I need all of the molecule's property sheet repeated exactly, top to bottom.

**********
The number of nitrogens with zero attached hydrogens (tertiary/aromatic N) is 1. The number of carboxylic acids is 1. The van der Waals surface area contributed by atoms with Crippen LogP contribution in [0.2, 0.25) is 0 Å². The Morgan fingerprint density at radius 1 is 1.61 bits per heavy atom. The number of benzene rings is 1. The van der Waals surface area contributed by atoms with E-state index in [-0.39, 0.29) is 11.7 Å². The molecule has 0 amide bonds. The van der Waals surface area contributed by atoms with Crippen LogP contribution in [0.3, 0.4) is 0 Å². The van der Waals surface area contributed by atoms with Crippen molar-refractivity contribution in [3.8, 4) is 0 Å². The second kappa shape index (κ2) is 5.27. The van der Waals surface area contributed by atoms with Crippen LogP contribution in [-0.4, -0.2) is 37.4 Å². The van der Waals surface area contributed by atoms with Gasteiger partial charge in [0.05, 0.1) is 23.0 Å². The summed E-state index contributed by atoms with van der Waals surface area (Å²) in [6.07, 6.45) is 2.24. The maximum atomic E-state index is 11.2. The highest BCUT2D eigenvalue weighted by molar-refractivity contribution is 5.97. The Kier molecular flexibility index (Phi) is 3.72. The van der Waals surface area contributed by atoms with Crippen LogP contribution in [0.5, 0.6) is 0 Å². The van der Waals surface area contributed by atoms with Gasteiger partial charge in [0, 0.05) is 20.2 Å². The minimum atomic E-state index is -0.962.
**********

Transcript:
The number of nitrogens with zero attached hydrogens (tertiary/aromatic N) is 1. The number of carboxylic acids is 1. The van der Waals surface area contributed by atoms with Crippen LogP contribution in [0.2, 0.25) is 0 Å². The Morgan fingerprint density at radius 1 is 1.61 bits per heavy atom. The number of benzene rings is 1. The van der Waals surface area contributed by atoms with E-state index in [-0.39, 0.29) is 11.7 Å². The molecule has 0 amide bonds. The van der Waals surface area contributed by atoms with Crippen LogP contribution in [0.3, 0.4) is 0 Å². The van der Waals surface area contributed by atoms with Crippen molar-refractivity contribution in [3.8, 4) is 0 Å². The second kappa shape index (κ2) is 5.27. The van der Waals surface area contributed by atoms with Crippen LogP contribution in [-0.4, -0.2) is 37.4 Å². The van der Waals surface area contributed by atoms with Gasteiger partial charge in [0.05, 0.1) is 23.0 Å². The summed E-state index contributed by atoms with van der Waals surface area (Å²) in [6.07, 6.45) is 2.24. The maximum atomic E-state index is 11.2. The highest BCUT2D eigenvalue weighted by molar-refractivity contribution is 5.97. The Kier molecular flexibility index (Phi) is 3.72. The van der Waals surface area contributed by atoms with Crippen LogP contribution in [0.5, 0.6) is 0 Å². The van der Waals surface area contributed by atoms with Gasteiger partial charge in [0, 0.05) is 20.2 Å². The minimum atomic E-state index is -0.962.